Hot weather and power outages continue

Christian Nielsen cnielsen at
Mon Jul 24 17:31:58 UTC 2006

20 - 30 years ago, Air Conditioning in a house was more of a luxury. For
us, it was a Swamp Cooler. Most new houses today are built with AC and
it is becoming standard practice to install them on older houses. So the
load on the system will only get worse if things start to heat up.

Back when Exodus was building a couple of Datacenters in Santa Clara,
the goal was to put a power generating plant right in the back yard of a
Datacenter, they even 'bought' the land:

While some Silicon Valley companies make noises about leaving the area,
Exodus recently announced plans to build its own onsite plant that it
hopes will supply power for several new IDCs.


>From what I see, the answer to power problems are generate locally. That
means, if you want AC, you need to put solar on your roof. If you are in
need of lots of power for your Datacenter, build near power sources:

Microsoft and Yahoo in Washington and Google in Oregon:


-----Original Message-----
From: owner-nanog at [mailto:owner-nanog at] On Behalf Of
Frank Coluccio
Sent: Monday, July 24, 2006 9:45 AM
To: nanog at
Subject: Re: Hot weather and power outages continue

There are a few tens of thousand families at this time around the
country who
wouldn't see any humor in this. Local to me, the problems that began
eight days
ago in Queens NY persist to this day, and the best ETAs now being given
by the
City and Con Ed is at least two more days. But that's what was projected
Friday, or three days ago. 

Some lawmakers in the affected districts are calling for the resignation
of Con
Ed's CEO, while some blackout victims are calling for his imprisonment.

The article doesn't go far enough to inform the reader that many of the
"restored" residential and small business units that are holding their
own (as
opposed to sputtering out within two hours, like many that were placed
back onto
the grid) are being fed by a slew of portable truck-mounted generators
that are
tied directly into the local low-voltage feeder networks going to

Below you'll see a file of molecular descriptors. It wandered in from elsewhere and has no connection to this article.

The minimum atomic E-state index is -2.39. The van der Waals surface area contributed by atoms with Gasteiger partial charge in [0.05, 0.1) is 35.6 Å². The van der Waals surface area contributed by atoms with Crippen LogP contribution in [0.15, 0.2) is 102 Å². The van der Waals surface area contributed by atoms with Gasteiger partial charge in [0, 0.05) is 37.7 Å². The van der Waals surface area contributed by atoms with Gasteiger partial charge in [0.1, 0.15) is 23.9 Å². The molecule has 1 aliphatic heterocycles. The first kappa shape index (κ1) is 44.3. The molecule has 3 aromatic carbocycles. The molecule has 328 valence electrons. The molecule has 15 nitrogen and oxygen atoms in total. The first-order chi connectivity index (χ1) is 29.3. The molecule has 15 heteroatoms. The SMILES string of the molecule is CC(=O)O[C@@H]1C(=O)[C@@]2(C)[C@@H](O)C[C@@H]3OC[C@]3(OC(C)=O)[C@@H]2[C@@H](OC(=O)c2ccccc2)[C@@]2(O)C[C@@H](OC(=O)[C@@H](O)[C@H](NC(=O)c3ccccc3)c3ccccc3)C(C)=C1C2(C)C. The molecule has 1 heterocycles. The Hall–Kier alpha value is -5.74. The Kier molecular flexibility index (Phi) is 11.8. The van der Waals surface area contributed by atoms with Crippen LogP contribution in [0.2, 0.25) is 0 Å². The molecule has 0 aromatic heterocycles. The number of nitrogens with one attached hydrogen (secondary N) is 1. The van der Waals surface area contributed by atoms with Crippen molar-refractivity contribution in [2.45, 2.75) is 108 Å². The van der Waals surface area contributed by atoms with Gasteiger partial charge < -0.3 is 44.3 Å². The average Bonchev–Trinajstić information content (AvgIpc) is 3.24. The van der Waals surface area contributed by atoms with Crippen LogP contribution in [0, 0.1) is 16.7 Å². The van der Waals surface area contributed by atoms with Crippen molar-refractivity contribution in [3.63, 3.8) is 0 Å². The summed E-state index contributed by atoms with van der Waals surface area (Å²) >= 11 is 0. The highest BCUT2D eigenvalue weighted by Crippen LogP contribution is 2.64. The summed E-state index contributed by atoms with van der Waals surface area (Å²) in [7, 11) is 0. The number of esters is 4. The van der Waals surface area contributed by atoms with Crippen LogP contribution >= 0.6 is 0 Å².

A report on CNN (IIRC) earlier today focused on a range of "hot-spots"
around the
country, from Beverly Hills to St. Louis to New England, noting that for
the most
part the electric power problems that are being encountered (as roads
and rails
buckle from the heat) do NOT point to supply as much as they do to the
of distribution networks in the last mile to withstand the increased
loads being
caused by mounting demand from air conditioning (and while no other
was mentioned at that point, you've got to know what other drains on
power went
through my mind).  

As a society we've already taken ample note of the aging (in many
crumbling) infrastructure, ranging from sewer systems, roads and rails,
tunnels, bridges and so on that are still working decades beyond their
time. Has
anyone given serious focus to the underspaces and overheads that house
nation's last mile electrical distribution systems, in toto? If so, what
does it
say about Queens' ability to handle summer loads? 


On Mon, 24 Jul 2006, Richard A Steenbergen wrote:
> Come on Sean, this "very few disruptions" stuff is below your usual
> standards. The least you can do to help us pass the time in this damn
> is to recount a few good stories about routers you could scramble eggs
> :)

there is a funny story of some dial devices on fire, and still passing

Frank A. Coluccio
DTI Consulting Inc.
212-587-8150 Office
347-526-6788 Mobile

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